US should face up to reality of China
The China-US Asia-Pacific Consultations held in Beijing this week was inaugurated in 2011 in Honolulu, Hawaii, to reflect the commitment by the two nations’ leaders to build a positive, cooperative and comprehensive relationship. The proper phrase for which is building a new type of major country relationship.
However, rhetoric and policies in Washington often do not reflect such a goal.
The words commonly used in Washington regarding China are how to manage China’s rise. Such a mindset is based on the premise that China is the villain, the aggressor and the problem, while the United States is the good cop, the defender and savior. The supposition is China needs to be lectured.
The validity of such a proposition is unfounded. It is true that China has been learning a great deal from the rest of the world, including the US, Europe and Japan, over the past 35 years of economic reform and opening-up. But to tell China that it needs to be managed certainly does not give enough respect to China, let alone treat China as an equal.
Despite all the tensions China has with some of its neighbors over maritime territorial and historical issues in recent years, China remains a key trade partner, if not the largest, for most of these countries. Therefore, it has as large a stake as anyone else not to let the situation get out of control.
To assume China’s rise is destined to be disruptive to the world is just fiction. Looking back over the last 35 years, China has done nothing anywhere near as damaging to the world as the US has with its meddling in various countries and its invasion of Iraq and Afghanistan. The world is still living with the consequences of the US’ actions and will continue to do so for years, even decades, to come.
What is known is that China’s rise has contributed greatly to the economic prosperity of not just the Chinese people, but people all over the world, including people in the US.
With the false assumption that China is a bad guy and needs to be managed, it is no surprise that containment is embedded in many of the US’ policies.
It is not the kind of containment that the US adopted to deal with the Soviet Union, because China and the US have become so interdependent economically that adopting that containment policy would inflict equal calamity on the US itself.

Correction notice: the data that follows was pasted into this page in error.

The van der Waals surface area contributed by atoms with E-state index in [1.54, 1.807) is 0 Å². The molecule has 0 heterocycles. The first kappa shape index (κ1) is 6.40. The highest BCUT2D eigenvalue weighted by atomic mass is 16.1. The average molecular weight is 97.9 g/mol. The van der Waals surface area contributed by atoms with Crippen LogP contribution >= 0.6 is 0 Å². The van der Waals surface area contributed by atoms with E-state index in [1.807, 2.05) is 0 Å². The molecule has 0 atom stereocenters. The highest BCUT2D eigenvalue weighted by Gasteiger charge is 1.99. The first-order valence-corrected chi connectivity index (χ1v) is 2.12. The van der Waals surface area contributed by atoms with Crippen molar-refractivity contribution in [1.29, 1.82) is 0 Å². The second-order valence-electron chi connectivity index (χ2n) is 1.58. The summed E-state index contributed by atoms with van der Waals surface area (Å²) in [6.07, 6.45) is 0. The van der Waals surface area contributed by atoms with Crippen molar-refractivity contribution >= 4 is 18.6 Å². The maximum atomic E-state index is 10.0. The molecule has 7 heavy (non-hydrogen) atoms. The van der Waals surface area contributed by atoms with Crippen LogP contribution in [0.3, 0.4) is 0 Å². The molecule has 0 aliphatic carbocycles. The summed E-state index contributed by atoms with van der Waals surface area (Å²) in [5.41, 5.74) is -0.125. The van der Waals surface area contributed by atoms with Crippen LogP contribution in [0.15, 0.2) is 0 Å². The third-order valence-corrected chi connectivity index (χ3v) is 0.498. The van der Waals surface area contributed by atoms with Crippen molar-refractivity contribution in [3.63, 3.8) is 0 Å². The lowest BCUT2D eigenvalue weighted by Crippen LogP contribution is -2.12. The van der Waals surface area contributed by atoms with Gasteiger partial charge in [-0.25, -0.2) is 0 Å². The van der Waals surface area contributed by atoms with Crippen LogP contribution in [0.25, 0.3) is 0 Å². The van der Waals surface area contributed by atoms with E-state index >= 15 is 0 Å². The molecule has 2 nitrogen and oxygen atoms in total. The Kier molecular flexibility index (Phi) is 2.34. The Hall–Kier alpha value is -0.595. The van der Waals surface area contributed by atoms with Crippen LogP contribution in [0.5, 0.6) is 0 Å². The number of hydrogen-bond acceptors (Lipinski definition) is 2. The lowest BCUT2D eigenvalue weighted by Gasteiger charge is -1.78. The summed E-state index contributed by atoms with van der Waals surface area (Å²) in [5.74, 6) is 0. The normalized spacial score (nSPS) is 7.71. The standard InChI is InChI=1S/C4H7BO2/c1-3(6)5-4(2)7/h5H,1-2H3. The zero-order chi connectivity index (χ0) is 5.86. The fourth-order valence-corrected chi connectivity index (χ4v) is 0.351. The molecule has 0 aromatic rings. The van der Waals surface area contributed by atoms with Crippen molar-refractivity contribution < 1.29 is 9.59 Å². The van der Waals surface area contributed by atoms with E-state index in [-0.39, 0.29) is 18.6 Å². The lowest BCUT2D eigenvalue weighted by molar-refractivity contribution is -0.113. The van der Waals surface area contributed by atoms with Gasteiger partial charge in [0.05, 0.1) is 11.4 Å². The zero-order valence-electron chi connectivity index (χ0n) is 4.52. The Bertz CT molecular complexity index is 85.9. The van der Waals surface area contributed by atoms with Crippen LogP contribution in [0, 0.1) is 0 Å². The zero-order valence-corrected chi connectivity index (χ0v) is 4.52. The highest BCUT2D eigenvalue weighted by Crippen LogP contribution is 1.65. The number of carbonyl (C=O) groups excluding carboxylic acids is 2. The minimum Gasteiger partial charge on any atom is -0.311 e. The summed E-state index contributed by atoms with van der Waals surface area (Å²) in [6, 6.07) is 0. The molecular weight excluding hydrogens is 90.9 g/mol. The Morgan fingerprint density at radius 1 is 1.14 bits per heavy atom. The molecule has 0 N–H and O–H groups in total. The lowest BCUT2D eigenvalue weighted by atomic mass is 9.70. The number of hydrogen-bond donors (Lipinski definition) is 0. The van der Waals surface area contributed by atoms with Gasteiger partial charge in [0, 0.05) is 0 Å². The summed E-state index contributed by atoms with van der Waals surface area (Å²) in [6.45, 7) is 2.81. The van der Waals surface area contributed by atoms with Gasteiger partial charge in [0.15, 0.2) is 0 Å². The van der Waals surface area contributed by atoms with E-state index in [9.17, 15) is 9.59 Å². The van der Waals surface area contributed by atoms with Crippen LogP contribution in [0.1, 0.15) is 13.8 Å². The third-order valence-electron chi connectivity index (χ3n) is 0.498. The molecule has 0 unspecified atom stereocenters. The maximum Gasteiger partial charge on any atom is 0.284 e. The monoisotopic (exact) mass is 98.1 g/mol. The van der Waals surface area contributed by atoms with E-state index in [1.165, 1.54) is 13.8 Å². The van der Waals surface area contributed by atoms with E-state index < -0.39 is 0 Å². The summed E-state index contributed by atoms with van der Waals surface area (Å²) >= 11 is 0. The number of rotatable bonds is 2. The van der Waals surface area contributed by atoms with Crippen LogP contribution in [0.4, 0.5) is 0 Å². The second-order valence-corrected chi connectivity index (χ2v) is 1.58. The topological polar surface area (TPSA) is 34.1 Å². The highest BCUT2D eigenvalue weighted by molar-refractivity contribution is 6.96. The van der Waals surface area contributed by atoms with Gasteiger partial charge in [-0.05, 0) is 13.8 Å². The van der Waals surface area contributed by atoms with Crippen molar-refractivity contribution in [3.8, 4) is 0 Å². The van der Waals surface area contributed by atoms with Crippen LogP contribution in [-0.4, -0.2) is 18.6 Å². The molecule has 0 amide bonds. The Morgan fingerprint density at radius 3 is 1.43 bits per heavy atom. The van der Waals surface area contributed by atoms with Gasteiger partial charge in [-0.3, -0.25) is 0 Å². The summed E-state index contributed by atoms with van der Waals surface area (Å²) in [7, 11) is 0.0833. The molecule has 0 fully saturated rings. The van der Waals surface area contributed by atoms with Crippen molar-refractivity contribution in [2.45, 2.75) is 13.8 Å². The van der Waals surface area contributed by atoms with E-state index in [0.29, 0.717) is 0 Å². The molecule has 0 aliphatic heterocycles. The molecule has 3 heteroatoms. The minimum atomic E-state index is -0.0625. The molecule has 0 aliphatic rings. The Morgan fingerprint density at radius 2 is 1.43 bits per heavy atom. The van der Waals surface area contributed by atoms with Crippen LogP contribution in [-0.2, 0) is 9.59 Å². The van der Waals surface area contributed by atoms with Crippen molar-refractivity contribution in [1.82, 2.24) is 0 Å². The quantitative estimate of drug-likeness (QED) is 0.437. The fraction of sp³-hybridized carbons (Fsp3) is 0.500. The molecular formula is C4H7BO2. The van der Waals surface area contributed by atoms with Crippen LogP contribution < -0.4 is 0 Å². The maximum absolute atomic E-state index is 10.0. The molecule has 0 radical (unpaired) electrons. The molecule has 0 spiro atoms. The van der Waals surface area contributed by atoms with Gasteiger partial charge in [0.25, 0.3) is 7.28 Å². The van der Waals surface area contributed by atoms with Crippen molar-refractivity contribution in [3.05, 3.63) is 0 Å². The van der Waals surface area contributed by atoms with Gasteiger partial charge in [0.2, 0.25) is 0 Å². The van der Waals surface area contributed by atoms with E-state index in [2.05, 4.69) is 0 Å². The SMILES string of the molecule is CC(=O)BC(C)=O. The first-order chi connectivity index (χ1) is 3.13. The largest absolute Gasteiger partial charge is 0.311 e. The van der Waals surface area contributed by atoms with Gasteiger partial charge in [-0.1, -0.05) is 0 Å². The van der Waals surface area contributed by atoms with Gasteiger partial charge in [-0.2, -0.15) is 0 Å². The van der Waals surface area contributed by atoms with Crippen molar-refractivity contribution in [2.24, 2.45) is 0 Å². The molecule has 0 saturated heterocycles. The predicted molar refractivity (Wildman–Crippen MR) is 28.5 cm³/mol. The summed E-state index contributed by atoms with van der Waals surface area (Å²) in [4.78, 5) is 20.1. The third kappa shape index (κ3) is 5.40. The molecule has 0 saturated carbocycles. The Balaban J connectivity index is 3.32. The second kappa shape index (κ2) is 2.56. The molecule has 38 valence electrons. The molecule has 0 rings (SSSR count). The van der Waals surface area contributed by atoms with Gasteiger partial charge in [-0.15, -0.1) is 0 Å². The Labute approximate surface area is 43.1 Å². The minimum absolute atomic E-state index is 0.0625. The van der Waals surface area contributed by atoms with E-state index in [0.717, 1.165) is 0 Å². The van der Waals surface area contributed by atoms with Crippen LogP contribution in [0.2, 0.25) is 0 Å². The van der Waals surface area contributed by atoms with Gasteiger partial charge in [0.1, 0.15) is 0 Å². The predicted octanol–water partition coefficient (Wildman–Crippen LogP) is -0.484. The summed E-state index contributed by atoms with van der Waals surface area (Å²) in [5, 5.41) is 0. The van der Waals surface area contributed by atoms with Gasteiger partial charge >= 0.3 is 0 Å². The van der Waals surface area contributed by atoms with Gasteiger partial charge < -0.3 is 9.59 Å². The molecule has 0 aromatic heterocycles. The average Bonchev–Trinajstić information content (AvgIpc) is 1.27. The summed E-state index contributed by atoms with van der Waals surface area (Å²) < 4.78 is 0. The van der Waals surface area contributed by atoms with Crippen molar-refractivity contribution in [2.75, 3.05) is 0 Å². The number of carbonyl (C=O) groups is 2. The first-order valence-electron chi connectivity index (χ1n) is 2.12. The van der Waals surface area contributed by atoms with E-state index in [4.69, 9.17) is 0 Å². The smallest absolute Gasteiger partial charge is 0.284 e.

Some in the US have coined the word “congagement” to describe the US’ strategy of engaging China economically but containing China through military and political means in a bid to curtail China’s growing influence. Some have called it unconventional containment.
Whatever it is called, this kind of thinking was behind the US’ rebalancing to Asia strategy four years ago.
At a seminar on the US-Australian alliance held at the Center for Strategic and International Studies in Washington on Wednesday, 37 percent of the audience said the US’ rebalancing strategy was well designed but poorly implemented, while 39 percent said it was poorly designed.
What underscores such a strategy is the US wants primacy in both the Asia-Pacific region and the whole world, despite the emergence of an increasingly multipolar world. Many in the US are simply not prepared for a world in which their country will not be No 1 forever.
It is good to see that China and the US are exploring more practical cooperation in a bid to boost mutual trust, as indicated in a joint statement issued after their consultations.
But if Washington stopped seeing China as the bad guy and dropped its outdated thinking that it needs to manage China, it would dramatically reduce the possibility of confrontation and increase the opportunity for a win-win relationship between the two nations. The author, based in Washington DC, is deputy editor of China Daily USA. email@example.com